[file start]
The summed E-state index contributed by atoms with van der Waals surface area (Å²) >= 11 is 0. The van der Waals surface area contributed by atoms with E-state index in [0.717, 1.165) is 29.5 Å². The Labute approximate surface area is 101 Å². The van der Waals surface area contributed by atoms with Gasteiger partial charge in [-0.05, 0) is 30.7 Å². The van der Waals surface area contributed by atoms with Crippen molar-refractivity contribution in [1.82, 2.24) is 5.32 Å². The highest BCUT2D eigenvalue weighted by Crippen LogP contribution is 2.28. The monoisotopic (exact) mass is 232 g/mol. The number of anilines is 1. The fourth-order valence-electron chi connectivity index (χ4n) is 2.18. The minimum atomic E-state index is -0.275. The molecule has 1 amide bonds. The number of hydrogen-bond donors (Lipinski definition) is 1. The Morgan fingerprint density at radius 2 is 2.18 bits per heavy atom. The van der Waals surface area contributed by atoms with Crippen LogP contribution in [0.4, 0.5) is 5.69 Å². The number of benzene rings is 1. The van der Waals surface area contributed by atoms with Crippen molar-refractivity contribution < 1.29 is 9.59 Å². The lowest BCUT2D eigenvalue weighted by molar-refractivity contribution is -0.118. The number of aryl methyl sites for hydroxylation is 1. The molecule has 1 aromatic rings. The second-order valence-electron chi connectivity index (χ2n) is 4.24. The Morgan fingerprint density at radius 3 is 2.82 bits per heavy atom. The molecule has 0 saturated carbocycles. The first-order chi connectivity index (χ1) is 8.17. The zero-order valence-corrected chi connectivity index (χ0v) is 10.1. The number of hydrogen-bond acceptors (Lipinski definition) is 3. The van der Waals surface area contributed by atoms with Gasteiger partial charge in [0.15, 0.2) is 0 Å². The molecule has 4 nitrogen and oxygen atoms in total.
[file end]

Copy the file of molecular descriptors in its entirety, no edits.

The summed E-state index contributed by atoms with van der Waals surface area (Å²) >= 11 is 0. The van der Waals surface area contributed by atoms with E-state index in [0.717, 1.165) is 29.5 Å². The Labute approximate surface area is 101 Å². The van der Waals surface area contributed by atoms with Gasteiger partial charge in [-0.05, 0) is 30.7 Å². The van der Waals surface area contributed by atoms with Crippen molar-refractivity contribution in [1.82, 2.24) is 5.32 Å². The highest BCUT2D eigenvalue weighted by Crippen LogP contribution is 2.28. The monoisotopic (exact) mass is 232 g/mol. The number of anilines is 1. The fourth-order valence-electron chi connectivity index (χ4n) is 2.18. The minimum atomic E-state index is -0.275. The molecule has 1 amide bonds. The number of hydrogen-bond donors (Lipinski definition) is 1. The Morgan fingerprint density at radius 2 is 2.18 bits per heavy atom. The van der Waals surface area contributed by atoms with Crippen LogP contribution in [0.4, 0.5) is 5.69 Å². The number of benzene rings is 1. The van der Waals surface area contributed by atoms with Crippen molar-refractivity contribution < 1.29 is 9.59 Å². The lowest BCUT2D eigenvalue weighted by molar-refractivity contribution is -0.118. The number of aryl methyl sites for hydroxylation is 1. The molecule has 1 aromatic rings. The second-order valence-electron chi connectivity index (χ2n) is 4.24. The Morgan fingerprint density at radius 3 is 2.82 bits per heavy atom. The molecule has 0 saturated carbocycles. The first-order chi connectivity index (χ1) is 8.17. The zero-order valence-corrected chi connectivity index (χ0v) is 10.1. The number of hydrogen-bond acceptors (Lipinski definition) is 3. The van der Waals surface area contributed by atoms with Gasteiger partial charge in [0.15, 0.2) is 0 Å². The molecule has 4 nitrogen and oxygen atoms in total.